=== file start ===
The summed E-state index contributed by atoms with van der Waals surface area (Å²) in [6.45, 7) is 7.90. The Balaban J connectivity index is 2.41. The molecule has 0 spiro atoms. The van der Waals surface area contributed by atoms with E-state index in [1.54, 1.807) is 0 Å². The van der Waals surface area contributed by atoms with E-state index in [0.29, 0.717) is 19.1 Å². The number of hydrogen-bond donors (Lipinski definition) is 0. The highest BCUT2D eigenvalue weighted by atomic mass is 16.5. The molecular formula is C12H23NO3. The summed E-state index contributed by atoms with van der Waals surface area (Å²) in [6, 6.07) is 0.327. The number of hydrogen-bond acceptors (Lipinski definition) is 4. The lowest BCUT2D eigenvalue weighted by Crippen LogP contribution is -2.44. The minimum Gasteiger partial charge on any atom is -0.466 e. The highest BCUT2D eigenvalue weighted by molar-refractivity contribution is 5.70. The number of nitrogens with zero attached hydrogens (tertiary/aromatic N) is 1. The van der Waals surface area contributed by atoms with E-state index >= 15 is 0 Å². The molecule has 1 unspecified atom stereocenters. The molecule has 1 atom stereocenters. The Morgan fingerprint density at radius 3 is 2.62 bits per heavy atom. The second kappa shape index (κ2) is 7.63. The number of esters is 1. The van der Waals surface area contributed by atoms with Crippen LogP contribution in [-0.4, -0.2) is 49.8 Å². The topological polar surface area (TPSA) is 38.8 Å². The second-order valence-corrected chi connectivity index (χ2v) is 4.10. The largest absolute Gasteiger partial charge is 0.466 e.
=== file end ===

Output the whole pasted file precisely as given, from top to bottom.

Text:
The summed E-state index contributed by atoms with van der Waals surface area (Å²) in [6.45, 7) is 7.90. The Balaban J connectivity index is 2.41. The molecule has 0 spiro atoms. The van der Waals surface area contributed by atoms with E-state index in [1.54, 1.807) is 0 Å². The van der Waals surface area contributed by atoms with E-state index in [0.29, 0.717) is 19.1 Å². The number of hydrogen-bond donors (Lipinski definition) is 0. The highest BCUT2D eigenvalue weighted by atomic mass is 16.5. The molecular formula is C12H23NO3. The summed E-state index contributed by atoms with van der Waals surface area (Å²) in [6, 6.07) is 0.327. The number of hydrogen-bond acceptors (Lipinski definition) is 4. The lowest BCUT2D eigenvalue weighted by Crippen LogP contribution is -2.44. The minimum Gasteiger partial charge on any atom is -0.466 e. The highest BCUT2D eigenvalue weighted by molar-refractivity contribution is 5.70. The number of nitrogens with zero attached hydrogens (tertiary/aromatic N) is 1. The van der Waals surface area contributed by atoms with E-state index >= 15 is 0 Å². The molecule has 1 unspecified atom stereocenters. The molecule has 1 atom stereocenters. The Morgan fingerprint density at radius 3 is 2.62 bits per heavy atom. The second kappa shape index (κ2) is 7.63. The number of esters is 1. The van der Waals surface area contributed by atoms with Crippen LogP contribution in [-0.4, -0.2) is 49.8 Å². The topological polar surface area (TPSA) is 38.8 Å². The second-order valence-corrected chi connectivity index (χ2v) is 4.10. The largest absolute Gasteiger partial charge is 0.466 e.